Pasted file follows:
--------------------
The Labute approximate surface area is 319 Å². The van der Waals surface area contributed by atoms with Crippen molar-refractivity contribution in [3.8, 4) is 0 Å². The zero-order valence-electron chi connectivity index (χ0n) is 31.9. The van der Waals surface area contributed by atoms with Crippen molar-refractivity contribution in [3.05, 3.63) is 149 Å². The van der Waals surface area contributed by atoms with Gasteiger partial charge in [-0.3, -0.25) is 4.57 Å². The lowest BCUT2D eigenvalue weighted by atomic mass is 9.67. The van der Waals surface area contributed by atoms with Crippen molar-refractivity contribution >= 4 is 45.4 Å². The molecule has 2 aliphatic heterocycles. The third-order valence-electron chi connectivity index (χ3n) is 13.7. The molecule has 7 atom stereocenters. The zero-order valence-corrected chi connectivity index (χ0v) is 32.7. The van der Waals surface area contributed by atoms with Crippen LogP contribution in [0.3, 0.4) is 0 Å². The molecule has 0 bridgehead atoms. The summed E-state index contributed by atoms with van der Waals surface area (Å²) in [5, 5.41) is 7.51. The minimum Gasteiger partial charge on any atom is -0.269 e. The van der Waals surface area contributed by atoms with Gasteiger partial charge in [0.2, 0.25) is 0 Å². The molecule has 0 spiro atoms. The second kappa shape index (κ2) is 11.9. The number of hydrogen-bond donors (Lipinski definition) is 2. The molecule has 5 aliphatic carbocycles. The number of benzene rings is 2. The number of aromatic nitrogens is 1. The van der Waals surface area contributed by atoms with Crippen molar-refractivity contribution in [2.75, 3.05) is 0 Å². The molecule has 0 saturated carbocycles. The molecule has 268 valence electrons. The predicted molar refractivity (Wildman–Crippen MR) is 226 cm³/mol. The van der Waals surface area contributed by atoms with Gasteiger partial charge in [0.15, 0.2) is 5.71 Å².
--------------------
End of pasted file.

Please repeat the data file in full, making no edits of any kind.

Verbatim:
The Labute approximate surface area is 319 Å². The van der Waals surface area contributed by atoms with Crippen molar-refractivity contribution in [3.8, 4) is 0 Å². The zero-order valence-electron chi connectivity index (χ0n) is 31.9. The van der Waals surface area contributed by atoms with Crippen molar-refractivity contribution in [3.05, 3.63) is 149 Å². The van der Waals surface area contributed by atoms with Gasteiger partial charge in [-0.3, -0.25) is 4.57 Å². The lowest BCUT2D eigenvalue weighted by atomic mass is 9.67. The van der Waals surface area contributed by atoms with Crippen molar-refractivity contribution >= 4 is 45.4 Å². The molecule has 2 aliphatic heterocycles. The third-order valence-electron chi connectivity index (χ3n) is 13.7. The molecule has 7 atom stereocenters. The zero-order valence-corrected chi connectivity index (χ0v) is 32.7. The van der Waals surface area contributed by atoms with Crippen LogP contribution in [0.3, 0.4) is 0 Å². The molecule has 0 bridgehead atoms. The summed E-state index contributed by atoms with van der Waals surface area (Å²) in [5, 5.41) is 7.51. The minimum Gasteiger partial charge on any atom is -0.269 e. The van der Waals surface area contributed by atoms with Gasteiger partial charge in [0.2, 0.25) is 0 Å². The molecule has 0 spiro atoms. The second kappa shape index (κ2) is 11.9. The number of hydrogen-bond donors (Lipinski definition) is 2. The molecule has 5 aliphatic carbocycles. The number of benzene rings is 2. The number of aromatic nitrogens is 1. The van der Waals surface area contributed by atoms with Crippen molar-refractivity contribution in [2.75, 3.05) is 0 Å². The molecule has 0 saturated carbocycles. The molecule has 268 valence electrons. The predicted molar refractivity (Wildman–Crippen MR) is 226 cm³/mol. The van der Waals surface area contributed by atoms with Gasteiger partial charge in [0.15, 0.2) is 5.71 Å².